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There are Other Third Party Candidates, You Know

The recent failure of Americans Elect—the group spent $35 million, but it still couldn’t find a candidate—has removed next November’s most prominent third-party prospect. But for those who don’t want to vote for Obama or Romney, don’t worry: You still have options. In fact, those two candidates account for under a quarter of the people running for president this election cycle. There’s the guy running on a platform of prohibition, and the one campaigning on a strict interpretation of the founding fathers. Then there’s Roseanne Barr. They may not have the financial backing of Peter Ackerman, but these third-party hopefuls are still on the ballot—at least in some states.

Green Party
With the 2012 nomination process still underway, the party’s official platform is still to be determined, but in the past the Green Party has taken positions to the left of the Democrats. Previous platforms have included supporting democratic reform, social justice, economic reform, and environmental sustainability. The current nomination battle is between Jill Stein, Kent Mesplay, and 1990s sitcom star Roseanne Barr. They are currently on 19 state ballots with efforts to gain ballot-access in other states. Their most successful election came in 2000, when Ralph Nader received nearly 3,000,000 votes—and earned the scorn of Democrats angry that he played spoiler to Al Gore.

Libertarian Party
Driven by its slogan “minimum government, maximum freedom,” the Libertarian party believes in laissez-faire economic policy and limited government. The party’s nominee this election cycle, former New Mexico Republican Governor Gary Johnson, is pro-gay marriage and pro-drug reform. But Johnson won’t be receiving the endorsement of fellow libertarian, who, some speculate, would rather Johnson stick with the GOP and help remake the mainstream party as more libertarian.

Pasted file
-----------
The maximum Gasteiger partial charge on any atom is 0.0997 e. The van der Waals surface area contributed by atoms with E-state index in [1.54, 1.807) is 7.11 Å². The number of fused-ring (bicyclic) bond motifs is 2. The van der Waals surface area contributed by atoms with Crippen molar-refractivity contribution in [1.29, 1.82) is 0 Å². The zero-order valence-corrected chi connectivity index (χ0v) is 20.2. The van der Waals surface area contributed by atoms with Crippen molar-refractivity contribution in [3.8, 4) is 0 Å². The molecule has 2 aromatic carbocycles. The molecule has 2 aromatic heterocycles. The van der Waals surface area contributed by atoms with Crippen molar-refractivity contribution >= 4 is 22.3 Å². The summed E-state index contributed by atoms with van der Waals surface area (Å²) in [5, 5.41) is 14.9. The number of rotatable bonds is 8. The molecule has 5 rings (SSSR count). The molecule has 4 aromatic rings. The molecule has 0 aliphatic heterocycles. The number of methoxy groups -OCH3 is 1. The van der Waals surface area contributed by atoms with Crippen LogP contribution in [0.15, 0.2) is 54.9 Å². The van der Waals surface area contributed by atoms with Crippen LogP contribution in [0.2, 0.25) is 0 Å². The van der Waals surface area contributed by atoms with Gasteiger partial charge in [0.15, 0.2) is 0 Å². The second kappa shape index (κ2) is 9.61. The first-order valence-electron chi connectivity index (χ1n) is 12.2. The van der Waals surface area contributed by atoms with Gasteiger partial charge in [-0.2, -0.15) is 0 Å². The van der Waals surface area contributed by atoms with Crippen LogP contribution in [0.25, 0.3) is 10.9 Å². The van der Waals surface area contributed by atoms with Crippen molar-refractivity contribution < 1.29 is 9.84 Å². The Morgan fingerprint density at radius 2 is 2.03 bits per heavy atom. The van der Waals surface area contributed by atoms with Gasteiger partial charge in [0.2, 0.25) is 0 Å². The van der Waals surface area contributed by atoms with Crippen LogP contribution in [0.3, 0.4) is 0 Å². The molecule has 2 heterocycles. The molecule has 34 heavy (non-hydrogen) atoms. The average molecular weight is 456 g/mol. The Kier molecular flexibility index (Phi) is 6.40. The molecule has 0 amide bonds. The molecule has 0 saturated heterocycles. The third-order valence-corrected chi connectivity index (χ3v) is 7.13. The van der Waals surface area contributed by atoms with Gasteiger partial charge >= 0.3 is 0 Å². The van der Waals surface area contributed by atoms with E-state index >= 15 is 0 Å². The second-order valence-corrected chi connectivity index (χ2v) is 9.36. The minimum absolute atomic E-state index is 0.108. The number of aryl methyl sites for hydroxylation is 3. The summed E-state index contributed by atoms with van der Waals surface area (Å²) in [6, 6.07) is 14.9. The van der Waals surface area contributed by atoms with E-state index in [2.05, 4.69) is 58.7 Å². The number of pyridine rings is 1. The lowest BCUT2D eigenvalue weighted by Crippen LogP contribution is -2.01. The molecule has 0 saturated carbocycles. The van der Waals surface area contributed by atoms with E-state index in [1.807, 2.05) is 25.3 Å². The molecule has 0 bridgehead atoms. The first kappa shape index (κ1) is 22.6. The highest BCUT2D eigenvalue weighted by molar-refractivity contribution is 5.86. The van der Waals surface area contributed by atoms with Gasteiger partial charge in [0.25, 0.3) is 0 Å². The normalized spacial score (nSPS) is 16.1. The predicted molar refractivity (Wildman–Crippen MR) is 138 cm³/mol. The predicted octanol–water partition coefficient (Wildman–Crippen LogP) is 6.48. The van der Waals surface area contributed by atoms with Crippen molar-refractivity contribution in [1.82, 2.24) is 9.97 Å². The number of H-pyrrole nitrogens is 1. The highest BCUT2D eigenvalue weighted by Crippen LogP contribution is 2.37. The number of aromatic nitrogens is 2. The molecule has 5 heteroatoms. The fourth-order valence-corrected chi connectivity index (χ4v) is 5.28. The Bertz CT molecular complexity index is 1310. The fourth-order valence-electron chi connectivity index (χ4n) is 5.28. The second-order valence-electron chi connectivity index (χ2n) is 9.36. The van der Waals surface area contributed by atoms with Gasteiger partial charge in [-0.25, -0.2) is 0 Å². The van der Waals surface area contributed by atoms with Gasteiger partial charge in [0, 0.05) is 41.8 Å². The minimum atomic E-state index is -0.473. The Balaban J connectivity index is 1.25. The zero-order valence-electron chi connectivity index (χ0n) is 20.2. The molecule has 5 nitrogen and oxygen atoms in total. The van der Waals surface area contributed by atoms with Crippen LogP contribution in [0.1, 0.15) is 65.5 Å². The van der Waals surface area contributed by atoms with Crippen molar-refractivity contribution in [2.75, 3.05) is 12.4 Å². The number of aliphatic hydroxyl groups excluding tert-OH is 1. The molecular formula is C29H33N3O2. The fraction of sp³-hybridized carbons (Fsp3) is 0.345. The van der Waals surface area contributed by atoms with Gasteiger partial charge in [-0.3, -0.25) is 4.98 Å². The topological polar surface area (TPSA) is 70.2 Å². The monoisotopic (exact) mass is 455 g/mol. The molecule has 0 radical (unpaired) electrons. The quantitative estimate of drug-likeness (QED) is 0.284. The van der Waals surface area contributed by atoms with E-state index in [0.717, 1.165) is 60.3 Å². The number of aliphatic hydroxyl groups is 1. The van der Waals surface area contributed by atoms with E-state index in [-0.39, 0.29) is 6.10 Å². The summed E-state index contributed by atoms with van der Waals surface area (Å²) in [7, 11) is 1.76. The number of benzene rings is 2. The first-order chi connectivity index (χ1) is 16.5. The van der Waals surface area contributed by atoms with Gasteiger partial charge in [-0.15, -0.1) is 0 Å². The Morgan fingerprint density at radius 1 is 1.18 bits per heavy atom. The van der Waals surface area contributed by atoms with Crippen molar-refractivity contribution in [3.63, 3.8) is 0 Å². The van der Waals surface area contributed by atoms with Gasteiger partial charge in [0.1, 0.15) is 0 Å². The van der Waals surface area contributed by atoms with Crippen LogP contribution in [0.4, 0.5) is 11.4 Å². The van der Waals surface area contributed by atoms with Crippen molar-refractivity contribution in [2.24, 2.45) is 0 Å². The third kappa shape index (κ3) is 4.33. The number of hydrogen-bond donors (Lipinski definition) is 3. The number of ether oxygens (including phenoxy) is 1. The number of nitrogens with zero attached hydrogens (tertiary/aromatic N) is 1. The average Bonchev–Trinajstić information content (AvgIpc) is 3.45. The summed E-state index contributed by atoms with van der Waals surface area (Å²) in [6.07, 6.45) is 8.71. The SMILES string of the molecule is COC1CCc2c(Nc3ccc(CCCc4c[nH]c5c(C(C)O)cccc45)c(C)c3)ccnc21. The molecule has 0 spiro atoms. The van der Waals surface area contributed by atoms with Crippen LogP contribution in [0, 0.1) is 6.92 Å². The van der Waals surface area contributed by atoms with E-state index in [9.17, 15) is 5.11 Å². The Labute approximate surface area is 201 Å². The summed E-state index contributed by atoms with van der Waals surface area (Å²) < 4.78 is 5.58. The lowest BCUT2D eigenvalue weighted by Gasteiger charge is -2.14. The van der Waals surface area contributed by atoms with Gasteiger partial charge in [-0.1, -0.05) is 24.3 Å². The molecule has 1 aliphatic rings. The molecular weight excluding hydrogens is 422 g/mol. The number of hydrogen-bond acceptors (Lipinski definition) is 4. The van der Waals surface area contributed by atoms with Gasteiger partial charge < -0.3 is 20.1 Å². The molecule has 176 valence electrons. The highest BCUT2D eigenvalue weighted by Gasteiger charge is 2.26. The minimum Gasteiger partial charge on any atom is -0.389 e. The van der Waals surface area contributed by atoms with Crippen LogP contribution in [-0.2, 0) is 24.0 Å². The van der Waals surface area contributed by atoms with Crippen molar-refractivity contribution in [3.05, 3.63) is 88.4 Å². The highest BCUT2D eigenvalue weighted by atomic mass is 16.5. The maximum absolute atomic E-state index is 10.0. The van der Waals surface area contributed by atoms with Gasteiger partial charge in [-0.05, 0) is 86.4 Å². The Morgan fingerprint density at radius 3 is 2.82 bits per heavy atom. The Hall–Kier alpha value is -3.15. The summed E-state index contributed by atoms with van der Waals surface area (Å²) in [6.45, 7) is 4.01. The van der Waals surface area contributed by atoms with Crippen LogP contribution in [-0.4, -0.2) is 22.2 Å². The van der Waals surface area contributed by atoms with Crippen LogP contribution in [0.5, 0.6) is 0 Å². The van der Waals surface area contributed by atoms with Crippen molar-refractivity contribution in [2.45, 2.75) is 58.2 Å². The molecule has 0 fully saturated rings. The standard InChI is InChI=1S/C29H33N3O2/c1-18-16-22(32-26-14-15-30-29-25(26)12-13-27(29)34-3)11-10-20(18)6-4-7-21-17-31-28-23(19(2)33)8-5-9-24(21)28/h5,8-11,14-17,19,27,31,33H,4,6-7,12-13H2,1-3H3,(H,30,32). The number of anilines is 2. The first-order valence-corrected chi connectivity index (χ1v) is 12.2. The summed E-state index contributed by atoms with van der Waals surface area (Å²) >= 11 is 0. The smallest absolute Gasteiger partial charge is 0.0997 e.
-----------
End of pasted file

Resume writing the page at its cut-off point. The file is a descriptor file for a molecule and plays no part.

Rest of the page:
Reform Party
The Reform Party, originally founded in 1995 by presidential hopeful Ross Perot, is still alive, though not exactly thriving. The party’s platform of a balanced budget has failed to attract the attention it once did; in the 2008 election, the Reform candidate received just 481 votes, down over 465,000 votes from 2004. They’re currently only on the ballot in three states, though they expect that number to increase to around ten by November. The party is set to pick this year’s candidate on August 10, and leading the field is former Louisiana Governor Buddy Roemer. (Roehmer was also touted as a potential Americans Elect candidate.)

Constitution Party
The Constitution Party is currently on the ballot in 17 states, running on a platform that they claim strictly adheres to the intentions of the founding fathers. In case you were wondering, the founding fathers’ intentions include a strong pro-life stance and the promise to withdraw funding to NATO and the UN. The party has nominated former Congressman Virgil Goode as their presidential candidate, and seeks to top the over 199,000 votes it received in the 2008 election. 

America’s Party
Formed in 2008 to support presidential candidate Alan Keyes, America’s Party—previously known as America’s Independent Party—has a conservative platform that contains the usual conservative talking points: limiting the role of government, ensuring the right to bear arms, maintaining a pro-life stance, and defining marriage as between a man and a woman. They also support repealing the Sixteenth and Seventeenth amendments. In the 2008 election, Keyes received approximately 48,000 votes appearing on ballots in thirteen states. This year’s candidate is Tom Hoefling, who served as a political director for the Keyes campaign in 2008.

Socialist Party USA
This year’s presidential nominee for the Socialist Party USA is Stewart Alexander, who previously ran for mayor of Los Angeles in 1989 and finished seventh. Undeterred, he was the Socialist Party’s vice-presidential nominee in 2008, winning only 6,528 votes with running mate Brian Moore.

Prohibition Party
The Prohibition Party, while similar to other conservative platforms, is distinguished by its opposition to the manufacture and distribution of alcohol. (For a party that focuses on individual liberty and has a strong desire to keep the government out of gun control, health care, environmental protection, and labor negotiating, this may seem somewhat contradictory.) Alcoholics have little need to worry: The party, represented this year by candidate Jack Fellure, hasn’t managed to attract voters, earning just 653 votes in the 2008 election.